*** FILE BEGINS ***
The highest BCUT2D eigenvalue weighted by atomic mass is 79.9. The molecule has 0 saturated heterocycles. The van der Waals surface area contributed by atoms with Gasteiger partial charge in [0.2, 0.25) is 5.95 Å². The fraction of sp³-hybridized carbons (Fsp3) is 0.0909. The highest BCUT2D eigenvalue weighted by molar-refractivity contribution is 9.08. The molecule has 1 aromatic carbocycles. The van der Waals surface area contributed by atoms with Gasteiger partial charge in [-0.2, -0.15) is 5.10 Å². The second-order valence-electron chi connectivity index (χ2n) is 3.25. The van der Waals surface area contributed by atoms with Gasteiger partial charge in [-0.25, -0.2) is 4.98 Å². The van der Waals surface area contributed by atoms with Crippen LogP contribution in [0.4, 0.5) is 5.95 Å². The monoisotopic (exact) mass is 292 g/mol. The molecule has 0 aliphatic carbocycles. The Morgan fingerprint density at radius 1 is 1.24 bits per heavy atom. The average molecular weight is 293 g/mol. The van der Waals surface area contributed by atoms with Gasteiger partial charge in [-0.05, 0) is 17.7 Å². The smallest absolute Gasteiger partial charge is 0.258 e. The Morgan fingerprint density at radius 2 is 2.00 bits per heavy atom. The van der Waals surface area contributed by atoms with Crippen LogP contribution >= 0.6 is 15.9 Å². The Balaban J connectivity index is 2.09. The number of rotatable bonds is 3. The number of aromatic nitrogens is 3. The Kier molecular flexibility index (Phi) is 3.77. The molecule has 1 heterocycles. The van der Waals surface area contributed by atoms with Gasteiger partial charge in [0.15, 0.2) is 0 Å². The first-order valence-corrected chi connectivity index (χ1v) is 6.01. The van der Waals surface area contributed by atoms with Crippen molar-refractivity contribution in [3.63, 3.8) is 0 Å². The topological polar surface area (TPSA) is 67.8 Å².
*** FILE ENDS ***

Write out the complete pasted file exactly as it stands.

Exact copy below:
The highest BCUT2D eigenvalue weighted by atomic mass is 79.9. The molecule has 0 saturated heterocycles. The van der Waals surface area contributed by atoms with Gasteiger partial charge in [0.2, 0.25) is 5.95 Å². The fraction of sp³-hybridized carbons (Fsp3) is 0.0909. The highest BCUT2D eigenvalue weighted by molar-refractivity contribution is 9.08. The molecule has 1 aromatic carbocycles. The van der Waals surface area contributed by atoms with Gasteiger partial charge in [-0.2, -0.15) is 5.10 Å². The second-order valence-electron chi connectivity index (χ2n) is 3.25. The van der Waals surface area contributed by atoms with Gasteiger partial charge in [-0.25, -0.2) is 4.98 Å². The van der Waals surface area contributed by atoms with Crippen LogP contribution in [0.4, 0.5) is 5.95 Å². The monoisotopic (exact) mass is 292 g/mol. The molecule has 0 aliphatic carbocycles. The Morgan fingerprint density at radius 1 is 1.24 bits per heavy atom. The average molecular weight is 293 g/mol. The van der Waals surface area contributed by atoms with Gasteiger partial charge in [-0.05, 0) is 17.7 Å². The smallest absolute Gasteiger partial charge is 0.258 e. The Morgan fingerprint density at radius 2 is 2.00 bits per heavy atom. The van der Waals surface area contributed by atoms with Crippen LogP contribution >= 0.6 is 15.9 Å². The Balaban J connectivity index is 2.09. The number of rotatable bonds is 3. The number of aromatic nitrogens is 3. The Kier molecular flexibility index (Phi) is 3.77. The molecule has 1 heterocycles. The van der Waals surface area contributed by atoms with Gasteiger partial charge in [0.15, 0.2) is 0 Å². The first-order valence-corrected chi connectivity index (χ1v) is 6.01. The van der Waals surface area contributed by atoms with Crippen molar-refractivity contribution in [3.63, 3.8) is 0 Å². The topological polar surface area (TPSA) is 67.8 Å².